Hacker Terrorizes Family Through In-Home Nest System

Laura BednarCybersecurity and VulnerabilitiesLeave a Comment

Google Nest Hack

While it may seem like an episode from “The Twilight Zone,” a Wisconsin couple’s home was overtaken by a hacker, who terrorized them through their own Google Nest devices.

Google Nest is a line of smart home products including outdoor cameras, video doorbells, automatic thermostats, indoor cameras, and a Google Home device, which is a voice-activated device to answer questions, play your music, and control your other smart devices.

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Victim Samantha Westmoreland said when she walked inside of her home, the Google Nest thermostat was set to 90 degrees. She and her husband suspected a hacker when they heard a voice talking to them through their Nest camera. In addition to the voice, the hacker played vulgar music through the camera.

Westmoreland said she felt violated and unsafe, an ironic feeling when the Google Store website says, “Google Nest products work together to help you stay informed, feel more comfortable and safe, keep an eye on home when you’re away…”

The victim unplugged the camera, pointed it towards the ceiling and even changed the system passwords, but to no avail. Ultimately, she and her husband had to have their internet service provider change the network ID of their entire wireless network.

Privacy Agreement with the FTC

In response to the attack, Google stated that Nest was not breached. They blamed the hack on the fact that customers use compromised passwords that were exposed through breaches on other sites. Their solution was for Nest users to enable two-factor authentication to eliminate the security risk.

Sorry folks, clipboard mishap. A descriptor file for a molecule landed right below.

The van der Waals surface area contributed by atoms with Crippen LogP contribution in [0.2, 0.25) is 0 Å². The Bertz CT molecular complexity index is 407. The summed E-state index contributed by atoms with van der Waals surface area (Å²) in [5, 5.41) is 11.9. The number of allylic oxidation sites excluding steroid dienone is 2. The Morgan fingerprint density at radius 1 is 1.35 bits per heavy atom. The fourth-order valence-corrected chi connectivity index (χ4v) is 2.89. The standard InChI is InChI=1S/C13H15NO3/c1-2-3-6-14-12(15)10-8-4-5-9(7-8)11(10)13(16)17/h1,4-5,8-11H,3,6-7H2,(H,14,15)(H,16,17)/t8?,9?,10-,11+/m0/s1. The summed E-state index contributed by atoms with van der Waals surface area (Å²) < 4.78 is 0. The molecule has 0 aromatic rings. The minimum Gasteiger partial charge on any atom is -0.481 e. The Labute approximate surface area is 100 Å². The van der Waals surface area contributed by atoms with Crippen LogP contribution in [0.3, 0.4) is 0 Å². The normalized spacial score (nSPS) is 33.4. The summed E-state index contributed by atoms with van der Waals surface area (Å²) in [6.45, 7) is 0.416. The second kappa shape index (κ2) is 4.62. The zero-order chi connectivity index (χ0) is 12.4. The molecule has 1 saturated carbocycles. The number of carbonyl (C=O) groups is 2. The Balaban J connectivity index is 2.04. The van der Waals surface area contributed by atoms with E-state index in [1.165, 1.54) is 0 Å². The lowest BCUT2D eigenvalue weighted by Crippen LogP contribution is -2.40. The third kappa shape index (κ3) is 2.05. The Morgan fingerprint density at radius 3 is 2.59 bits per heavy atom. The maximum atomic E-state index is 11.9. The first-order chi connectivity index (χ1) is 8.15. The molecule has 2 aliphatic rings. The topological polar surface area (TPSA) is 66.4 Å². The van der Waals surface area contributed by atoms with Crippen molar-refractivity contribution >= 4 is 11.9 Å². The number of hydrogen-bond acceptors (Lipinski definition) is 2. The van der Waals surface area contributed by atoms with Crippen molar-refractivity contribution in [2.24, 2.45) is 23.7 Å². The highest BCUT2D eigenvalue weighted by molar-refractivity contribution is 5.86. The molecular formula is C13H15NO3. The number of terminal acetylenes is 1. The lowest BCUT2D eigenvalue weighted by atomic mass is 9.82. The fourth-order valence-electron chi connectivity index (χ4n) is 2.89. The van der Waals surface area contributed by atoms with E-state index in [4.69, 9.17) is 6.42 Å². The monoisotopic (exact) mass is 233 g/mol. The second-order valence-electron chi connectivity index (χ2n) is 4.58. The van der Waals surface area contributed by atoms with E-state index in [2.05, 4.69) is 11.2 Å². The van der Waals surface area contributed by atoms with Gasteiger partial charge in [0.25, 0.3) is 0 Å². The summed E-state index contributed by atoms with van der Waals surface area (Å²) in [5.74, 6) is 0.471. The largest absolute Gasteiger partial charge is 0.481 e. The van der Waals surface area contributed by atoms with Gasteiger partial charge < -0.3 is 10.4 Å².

The victims believe that the hacker was able to gain access to their Nest system by hacking into their WiFi network. Lamont Westmoreland said there should be some sort of wall between the Nest devices and the WiFi that would keep hackers out, even if they access the wireless network.

Google’s privacy commitment on its website lists several guidelines they follow including:

  • We will be transparent about the data we collect and why
  • We won’t sell your personal information to anyone
  • Only sharing video footage from a Nest camera with third-party apps and services that work with the devices if you give them permission

They went on to give more explanations of how the sensors in connected devices work. The sensors work to detect the environment around them and adapt to changes within the household. Data from the sensors may also be sued to review device performance and diagnostic functions.

Ensuring Home Security

This is not the first report of a hacked Nest camera. Business Insider reports that a family in California heard a voice come through their camera and warned them of a missile attack. Another couple in Texas heard a voice through their camera threaten to kidnap their baby.

While the General Data Protection Regulations and California Consumer Privacy Act are great leaps forward in protecting user data, there is still little that can prevent a hacker from accessing devices or networks if the security is weak. In this case, Google claimed that user passwords had been exposed on other sites, making them less secure to use with Nest. While strong passwords are crucial for security, some cybercriminals have the know-how to bypass these security measures.

Secure Forensics has examiners with decades of experience investigating spyware, data breaches, and instances of online harassment. Our team can examine your device, find what has been compromised, and create a court-admissible report about the cybercrime. Call to learn more about our services at 1-800-288-1407.